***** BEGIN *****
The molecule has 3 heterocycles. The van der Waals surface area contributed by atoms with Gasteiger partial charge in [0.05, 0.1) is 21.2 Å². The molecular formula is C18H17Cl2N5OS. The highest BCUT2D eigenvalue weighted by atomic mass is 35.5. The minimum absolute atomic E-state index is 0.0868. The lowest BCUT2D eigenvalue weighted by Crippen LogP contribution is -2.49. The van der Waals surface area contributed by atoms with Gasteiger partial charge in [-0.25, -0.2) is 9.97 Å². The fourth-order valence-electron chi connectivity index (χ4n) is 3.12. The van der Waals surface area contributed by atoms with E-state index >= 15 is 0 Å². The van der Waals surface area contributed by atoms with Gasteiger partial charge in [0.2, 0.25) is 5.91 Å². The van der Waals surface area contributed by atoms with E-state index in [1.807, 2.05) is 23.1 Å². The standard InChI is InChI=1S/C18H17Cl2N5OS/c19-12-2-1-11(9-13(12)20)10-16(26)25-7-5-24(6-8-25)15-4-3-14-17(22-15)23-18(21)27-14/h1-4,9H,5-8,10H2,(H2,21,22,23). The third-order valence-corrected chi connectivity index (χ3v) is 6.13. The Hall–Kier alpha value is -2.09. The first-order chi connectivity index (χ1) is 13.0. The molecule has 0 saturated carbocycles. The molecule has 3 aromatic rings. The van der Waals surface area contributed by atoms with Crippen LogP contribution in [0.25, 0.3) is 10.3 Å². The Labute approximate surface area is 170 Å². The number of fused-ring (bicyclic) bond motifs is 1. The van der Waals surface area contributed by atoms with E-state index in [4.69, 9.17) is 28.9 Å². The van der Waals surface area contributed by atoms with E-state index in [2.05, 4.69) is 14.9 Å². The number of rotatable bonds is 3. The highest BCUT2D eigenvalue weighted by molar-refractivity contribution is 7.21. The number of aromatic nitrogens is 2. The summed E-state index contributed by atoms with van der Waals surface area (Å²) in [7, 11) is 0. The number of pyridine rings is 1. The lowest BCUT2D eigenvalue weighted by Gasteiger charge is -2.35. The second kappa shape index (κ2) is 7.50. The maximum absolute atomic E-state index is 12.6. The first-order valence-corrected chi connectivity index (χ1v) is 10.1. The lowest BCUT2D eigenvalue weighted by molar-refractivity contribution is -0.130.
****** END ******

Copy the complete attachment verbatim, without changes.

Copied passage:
The molecule has 3 heterocycles. The van der Waals surface area contributed by atoms with Gasteiger partial charge in [0.05, 0.1) is 21.2 Å². The molecular formula is C18H17Cl2N5OS. The highest BCUT2D eigenvalue weighted by atomic mass is 35.5. The minimum absolute atomic E-state index is 0.0868. The lowest BCUT2D eigenvalue weighted by Crippen LogP contribution is -2.49. The van der Waals surface area contributed by atoms with Gasteiger partial charge in [-0.25, -0.2) is 9.97 Å². The fourth-order valence-electron chi connectivity index (χ4n) is 3.12. The van der Waals surface area contributed by atoms with E-state index >= 15 is 0 Å². The van der Waals surface area contributed by atoms with Gasteiger partial charge in [0.2, 0.25) is 5.91 Å². The van der Waals surface area contributed by atoms with E-state index in [1.807, 2.05) is 23.1 Å². The standard InChI is InChI=1S/C18H17Cl2N5OS/c19-12-2-1-11(9-13(12)20)10-16(26)25-7-5-24(6-8-25)15-4-3-14-17(22-15)23-18(21)27-14/h1-4,9H,5-8,10H2,(H2,21,22,23). The third-order valence-corrected chi connectivity index (χ3v) is 6.13. The Hall–Kier alpha value is -2.09. The first-order chi connectivity index (χ1) is 13.0. The molecule has 0 saturated carbocycles. The molecule has 3 aromatic rings. The van der Waals surface area contributed by atoms with Crippen LogP contribution in [0.25, 0.3) is 10.3 Å². The Labute approximate surface area is 170 Å². The number of fused-ring (bicyclic) bond motifs is 1. The van der Waals surface area contributed by atoms with E-state index in [4.69, 9.17) is 28.9 Å². The van der Waals surface area contributed by atoms with E-state index in [2.05, 4.69) is 14.9 Å². The number of rotatable bonds is 3. The highest BCUT2D eigenvalue weighted by molar-refractivity contribution is 7.21. The number of aromatic nitrogens is 2. The summed E-state index contributed by atoms with van der Waals surface area (Å²) in [7, 11) is 0. The number of pyridine rings is 1. The lowest BCUT2D eigenvalue weighted by Gasteiger charge is -2.35. The second kappa shape index (κ2) is 7.50. The maximum absolute atomic E-state index is 12.6. The first-order valence-corrected chi connectivity index (χ1v) is 10.1. The lowest BCUT2D eigenvalue weighted by molar-refractivity contribution is -0.130.